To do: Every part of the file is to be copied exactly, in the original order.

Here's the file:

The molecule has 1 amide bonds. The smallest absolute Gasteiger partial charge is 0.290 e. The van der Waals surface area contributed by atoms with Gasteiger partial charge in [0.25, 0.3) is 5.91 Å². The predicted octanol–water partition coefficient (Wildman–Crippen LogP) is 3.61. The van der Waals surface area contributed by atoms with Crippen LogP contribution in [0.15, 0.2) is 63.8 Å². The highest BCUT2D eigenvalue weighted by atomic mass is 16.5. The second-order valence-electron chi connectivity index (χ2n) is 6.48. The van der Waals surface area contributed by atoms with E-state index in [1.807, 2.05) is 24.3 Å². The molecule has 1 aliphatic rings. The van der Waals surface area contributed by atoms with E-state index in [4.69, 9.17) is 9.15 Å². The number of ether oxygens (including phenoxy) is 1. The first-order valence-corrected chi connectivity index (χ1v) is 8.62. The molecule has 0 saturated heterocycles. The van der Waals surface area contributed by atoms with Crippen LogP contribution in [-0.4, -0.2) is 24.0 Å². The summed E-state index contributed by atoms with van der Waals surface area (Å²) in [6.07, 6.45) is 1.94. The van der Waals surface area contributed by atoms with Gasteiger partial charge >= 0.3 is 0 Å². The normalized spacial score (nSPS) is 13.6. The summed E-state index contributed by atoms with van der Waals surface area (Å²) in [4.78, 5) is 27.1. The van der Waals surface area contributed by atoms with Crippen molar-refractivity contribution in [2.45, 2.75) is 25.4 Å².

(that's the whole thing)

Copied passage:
The molecule has 1 amide bonds. The smallest absolute Gasteiger partial charge is 0.290 e. The van der Waals surface area contributed by atoms with Gasteiger partial charge in [0.25, 0.3) is 5.91 Å². The predicted octanol–water partition coefficient (Wildman–Crippen LogP) is 3.61. The van der Waals surface area contributed by atoms with Crippen LogP contribution in [0.15, 0.2) is 63.8 Å². The highest BCUT2D eigenvalue weighted by atomic mass is 16.5. The second-order valence-electron chi connectivity index (χ2n) is 6.48. The van der Waals surface area contributed by atoms with E-state index in [1.807, 2.05) is 24.3 Å². The molecule has 1 aliphatic rings. The van der Waals surface area contributed by atoms with E-state index in [4.69, 9.17) is 9.15 Å². The number of ether oxygens (including phenoxy) is 1. The first-order valence-corrected chi connectivity index (χ1v) is 8.62. The molecule has 0 saturated heterocycles. The van der Waals surface area contributed by atoms with Crippen LogP contribution in [-0.4, -0.2) is 24.0 Å². The summed E-state index contributed by atoms with van der Waals surface area (Å²) in [6.07, 6.45) is 1.94. The van der Waals surface area contributed by atoms with Gasteiger partial charge >= 0.3 is 0 Å². The normalized spacial score (nSPS) is 13.6. The summed E-state index contributed by atoms with van der Waals surface area (Å²) in [4.78, 5) is 27.1. The van der Waals surface area contributed by atoms with Crippen molar-refractivity contribution in [2.45, 2.75) is 25.4 Å².